7/27/10 at Citi Field

This was no ordinary game. It was a Watch With Zack game with a 15-year-old kid named Mateo. He and I met on the Upper West Side at around 3:30pm, rode the subway together, and talked baseball/life for the entire 45-minute trip to Citi Field. Here we are outside the stadium, waiting to enter the Jackie Robinson Rotunda:


Mateo had snagged a total of five baseballs in his life, including a batting practice homer that he caught on the fly, so although he was inexperienced as a ballhawk, it was clear that he had some skills. It turned out that his main problem — the main thing that was preventing him from putting up big numbers — was his hesitance to call out to the players. Therefore, after I got a quick ball from Henry Blanco in left-center field, I turned all my attention toward him.

Several lefties started hitting, so we ran over to the seats in deep right-center. I set Mateo up in the corner spot next to the bullpens. Here he is from behind:


If you look closely at the photo above, you can see a long, narrow sign on the facade of the upper deck on the 3rd base side that says, “NOW BATTING – #5 DAVID WRIGHT.” Pretty cool, huh? Although I’m sure it’s been done before, this is the first time (outside of the 2007 Home Run Derby) that I’ve ever seen a stadium display the name of the batter in the cage.

Anyway, while Mateo was in the corner spot, he narrowly missed a ground-rule double that skimmed six inches beyond his reach, and then five minutes later, I got Johan Santana to toss him a ball that sailed three feet over his glove. It was just one of those
3_chris_carter_2010.jpgdays, and since Mateo wasn’t speaking up, I continued to do all the shouting/begging. I gave Chris Carter a friendly earful about how much it would mean to “this young man right here” to get a ball, and what I said was true. Mateo had never snagged one at Citi Field. Obviously I was prepared to give him the ball I’d gotten from Blanco, but he wanted to snag one on his own. Carter acknowledged us at first and seemed to indicate that he was gonna hook us up. He turned and held up his index finger as if to say, “Hang on, I’ll get one for you,” but then he didn’t. It was strange and frustrating because he retrieved several balls within 30 feet of us and easily could have tossed one in Mateo’s direction, but for some reason he refused. At one point, a white-haired man with a glove wandered near us, and the first thing I thought was, “No way you’re interfering with my dude.” I wasn’t too concerned, though, because the man looked friendly and stayed a few feet away from us. Meanwhile, I kept calling out to Carter and trying to convince him to show us some love. Eventually, he chased a ball onto the warning track, and he turned and tossed it to Mateo. Here’s a photo of the ball in mid-air:


Mateo caught it easily and then introduced me to the white-haired man. It was his father! Here they are together:


(In case you’re wondering, Mateo’s father is not 6-foot-8. In the photo above, he’s standing one row above his son.)

When the Cardinals took the field, I lent Mateo my “PUJOLS 5” shirt, and we ran all over the place. We started in foul territory when the pitchers warmed up:



We hurried back to straight-away left field when some righties stepped into the cage:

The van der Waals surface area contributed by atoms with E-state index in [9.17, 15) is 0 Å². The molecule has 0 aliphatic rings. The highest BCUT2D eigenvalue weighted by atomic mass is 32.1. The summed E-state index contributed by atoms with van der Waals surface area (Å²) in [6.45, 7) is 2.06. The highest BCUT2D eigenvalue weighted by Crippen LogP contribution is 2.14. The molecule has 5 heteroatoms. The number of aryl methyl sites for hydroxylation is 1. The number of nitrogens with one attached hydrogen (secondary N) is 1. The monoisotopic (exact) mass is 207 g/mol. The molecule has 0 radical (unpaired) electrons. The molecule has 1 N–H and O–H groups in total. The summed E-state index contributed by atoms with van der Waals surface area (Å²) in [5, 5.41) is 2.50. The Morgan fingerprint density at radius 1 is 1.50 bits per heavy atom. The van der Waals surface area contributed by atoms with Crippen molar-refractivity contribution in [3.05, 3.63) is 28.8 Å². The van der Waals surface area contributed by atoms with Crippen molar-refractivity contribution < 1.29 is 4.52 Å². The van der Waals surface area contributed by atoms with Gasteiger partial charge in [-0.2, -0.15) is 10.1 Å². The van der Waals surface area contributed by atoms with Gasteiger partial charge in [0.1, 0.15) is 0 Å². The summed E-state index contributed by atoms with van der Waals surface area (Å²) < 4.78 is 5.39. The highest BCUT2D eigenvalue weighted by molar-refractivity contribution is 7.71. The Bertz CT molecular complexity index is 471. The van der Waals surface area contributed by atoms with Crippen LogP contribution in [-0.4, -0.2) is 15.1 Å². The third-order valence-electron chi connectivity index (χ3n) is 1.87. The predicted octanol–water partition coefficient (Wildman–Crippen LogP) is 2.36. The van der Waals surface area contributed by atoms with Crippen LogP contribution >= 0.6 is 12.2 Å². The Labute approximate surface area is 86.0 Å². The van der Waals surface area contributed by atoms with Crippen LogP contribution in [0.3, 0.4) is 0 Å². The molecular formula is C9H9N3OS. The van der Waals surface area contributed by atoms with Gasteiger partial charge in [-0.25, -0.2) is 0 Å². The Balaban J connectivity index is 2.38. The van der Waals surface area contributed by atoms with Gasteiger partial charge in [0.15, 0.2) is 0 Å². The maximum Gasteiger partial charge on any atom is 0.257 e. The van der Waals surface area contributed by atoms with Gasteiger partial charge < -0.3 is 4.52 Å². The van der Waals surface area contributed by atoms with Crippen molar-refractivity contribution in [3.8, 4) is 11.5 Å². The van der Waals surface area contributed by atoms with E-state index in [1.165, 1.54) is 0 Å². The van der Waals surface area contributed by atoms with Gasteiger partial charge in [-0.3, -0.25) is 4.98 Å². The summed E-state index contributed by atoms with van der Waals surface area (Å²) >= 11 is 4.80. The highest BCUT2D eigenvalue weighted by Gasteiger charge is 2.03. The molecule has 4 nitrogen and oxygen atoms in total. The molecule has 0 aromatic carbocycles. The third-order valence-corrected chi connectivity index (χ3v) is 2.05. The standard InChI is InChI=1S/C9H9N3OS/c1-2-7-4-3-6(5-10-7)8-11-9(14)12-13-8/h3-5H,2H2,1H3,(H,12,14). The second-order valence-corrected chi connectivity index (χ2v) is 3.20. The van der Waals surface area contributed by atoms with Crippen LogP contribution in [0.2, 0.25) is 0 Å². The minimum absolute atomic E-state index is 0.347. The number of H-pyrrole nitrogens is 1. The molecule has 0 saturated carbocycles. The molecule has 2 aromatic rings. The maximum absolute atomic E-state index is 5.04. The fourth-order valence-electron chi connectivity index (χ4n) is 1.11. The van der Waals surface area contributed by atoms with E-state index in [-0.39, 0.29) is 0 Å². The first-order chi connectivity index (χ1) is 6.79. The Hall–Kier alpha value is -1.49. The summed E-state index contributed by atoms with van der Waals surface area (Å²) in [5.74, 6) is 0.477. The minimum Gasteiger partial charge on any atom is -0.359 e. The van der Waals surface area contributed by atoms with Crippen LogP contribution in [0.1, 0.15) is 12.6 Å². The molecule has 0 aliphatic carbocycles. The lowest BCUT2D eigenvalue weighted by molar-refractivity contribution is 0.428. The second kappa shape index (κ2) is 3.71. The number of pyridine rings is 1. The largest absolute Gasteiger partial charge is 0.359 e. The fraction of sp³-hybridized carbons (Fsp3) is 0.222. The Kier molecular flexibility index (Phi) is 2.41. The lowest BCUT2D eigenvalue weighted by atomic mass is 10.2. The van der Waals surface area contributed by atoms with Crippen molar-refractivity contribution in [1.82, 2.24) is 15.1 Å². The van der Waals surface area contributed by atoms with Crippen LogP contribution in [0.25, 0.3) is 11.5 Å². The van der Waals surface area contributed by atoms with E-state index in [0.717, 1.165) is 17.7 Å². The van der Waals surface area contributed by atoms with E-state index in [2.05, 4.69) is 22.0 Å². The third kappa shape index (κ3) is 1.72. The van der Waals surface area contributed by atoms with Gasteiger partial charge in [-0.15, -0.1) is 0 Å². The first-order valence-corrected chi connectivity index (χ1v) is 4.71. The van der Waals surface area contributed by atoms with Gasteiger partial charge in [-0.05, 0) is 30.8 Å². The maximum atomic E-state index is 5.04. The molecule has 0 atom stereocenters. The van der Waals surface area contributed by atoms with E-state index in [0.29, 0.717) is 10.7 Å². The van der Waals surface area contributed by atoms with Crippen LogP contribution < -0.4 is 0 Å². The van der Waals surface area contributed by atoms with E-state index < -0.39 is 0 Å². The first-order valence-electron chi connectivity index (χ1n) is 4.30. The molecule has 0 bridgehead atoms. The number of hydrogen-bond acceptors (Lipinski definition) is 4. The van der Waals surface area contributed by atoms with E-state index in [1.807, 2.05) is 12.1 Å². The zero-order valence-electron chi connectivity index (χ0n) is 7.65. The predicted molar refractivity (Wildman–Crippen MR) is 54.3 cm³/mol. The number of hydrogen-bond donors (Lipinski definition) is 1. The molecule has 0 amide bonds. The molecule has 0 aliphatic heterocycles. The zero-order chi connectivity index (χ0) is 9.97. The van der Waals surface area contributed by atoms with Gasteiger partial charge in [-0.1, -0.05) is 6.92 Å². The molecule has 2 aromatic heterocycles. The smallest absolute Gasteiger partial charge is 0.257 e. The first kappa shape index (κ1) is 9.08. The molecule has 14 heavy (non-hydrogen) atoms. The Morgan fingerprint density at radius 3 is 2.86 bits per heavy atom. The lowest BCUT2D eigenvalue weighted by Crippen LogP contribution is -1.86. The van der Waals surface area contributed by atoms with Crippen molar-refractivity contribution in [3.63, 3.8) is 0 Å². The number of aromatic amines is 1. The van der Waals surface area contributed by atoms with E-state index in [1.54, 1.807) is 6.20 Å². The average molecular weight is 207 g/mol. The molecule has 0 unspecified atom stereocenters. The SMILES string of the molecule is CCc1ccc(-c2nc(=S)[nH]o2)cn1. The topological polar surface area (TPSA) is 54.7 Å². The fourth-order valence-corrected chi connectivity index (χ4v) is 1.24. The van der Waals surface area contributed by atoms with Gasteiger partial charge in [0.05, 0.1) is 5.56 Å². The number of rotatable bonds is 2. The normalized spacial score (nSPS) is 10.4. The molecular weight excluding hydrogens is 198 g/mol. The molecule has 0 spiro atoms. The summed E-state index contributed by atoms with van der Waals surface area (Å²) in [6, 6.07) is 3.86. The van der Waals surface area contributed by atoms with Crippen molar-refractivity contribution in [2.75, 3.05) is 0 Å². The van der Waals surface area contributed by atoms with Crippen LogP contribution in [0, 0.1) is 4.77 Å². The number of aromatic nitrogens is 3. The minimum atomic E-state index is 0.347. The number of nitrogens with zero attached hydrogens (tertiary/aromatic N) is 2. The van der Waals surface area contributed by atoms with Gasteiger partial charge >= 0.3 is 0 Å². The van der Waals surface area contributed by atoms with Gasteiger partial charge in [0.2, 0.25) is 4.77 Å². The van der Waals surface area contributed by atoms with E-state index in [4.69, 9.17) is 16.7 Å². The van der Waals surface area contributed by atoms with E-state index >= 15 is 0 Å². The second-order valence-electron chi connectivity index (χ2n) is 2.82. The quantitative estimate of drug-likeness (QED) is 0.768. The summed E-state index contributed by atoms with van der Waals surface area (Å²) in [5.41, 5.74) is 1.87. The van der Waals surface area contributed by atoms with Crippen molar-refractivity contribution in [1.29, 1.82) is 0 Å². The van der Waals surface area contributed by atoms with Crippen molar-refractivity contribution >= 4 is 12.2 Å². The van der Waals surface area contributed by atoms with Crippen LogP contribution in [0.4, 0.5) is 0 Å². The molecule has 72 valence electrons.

We even headed up to the second deck when Pujols and Holiday started taking their cuts:


There were lots of other people up there who had the same idea…


…and as a result: nothing.

It was one of the toughest batting practices ever, and my other ballhawk friends agreed. Greg Barasch was there. He often breaks double digits at Citi Field, and yet he only managed to snag ONE ball before the game started. Joe Faraguna was there. So was Gary Kowal and Clif Eddens. All these guys regularly snag half a dozen balls per game, but on this difficult day, no one finished BP with more than three.

Toward the end of BP, I got Dennys Reyes to toss me a ball in left-center field. I gave that one to Mateo, and then I caught a Ryan Ludwick homer on the fly in straight-away left. Mateo was near me on that one, but it was really crowded, and he was blocked by a railing. The Ludwick home run ball had one of the biggest grass stains I’ve ever seen, and you’ll see a pic of it at the end of this entry.

After BP, there was a gathering of ballhawks behind the 3rd base dugout:


In the photo above, from left to right, you’re looking at: Dan, Mateo, me, Clif, Joe, Greg, and Gary.

During the game, Mateo and I made a point of heading out to left field for all of Albert Pujols’ at-bats. (No action there. Pujols went 0-for-5 with a strikeout.) We spent the rest of the time behind the Cardinals’ dugout, going for 3rd-out balls. The following photo shows our view. You can see Mateo (in the red Pujols shirt) sitting on the right-hand side of the staircase:


Whenever there were two outs, he inched toward the front. I stayed back and watched his backpack and had my camera ready to get an action shot, but…nothing. He came really close to a few balls, but like I said before, this was just one of those days. He wasn’t getting the breaks.

As for the game itself, the outcome was shocking. Cardinals starter Adam Wainwright entered with the second most wins (14) and the second lowest ERA (1.94) in the majors. How did he do, you ask? He surrendered a season-high six runs in five innings, and the light-hitting Mets won, 8-2.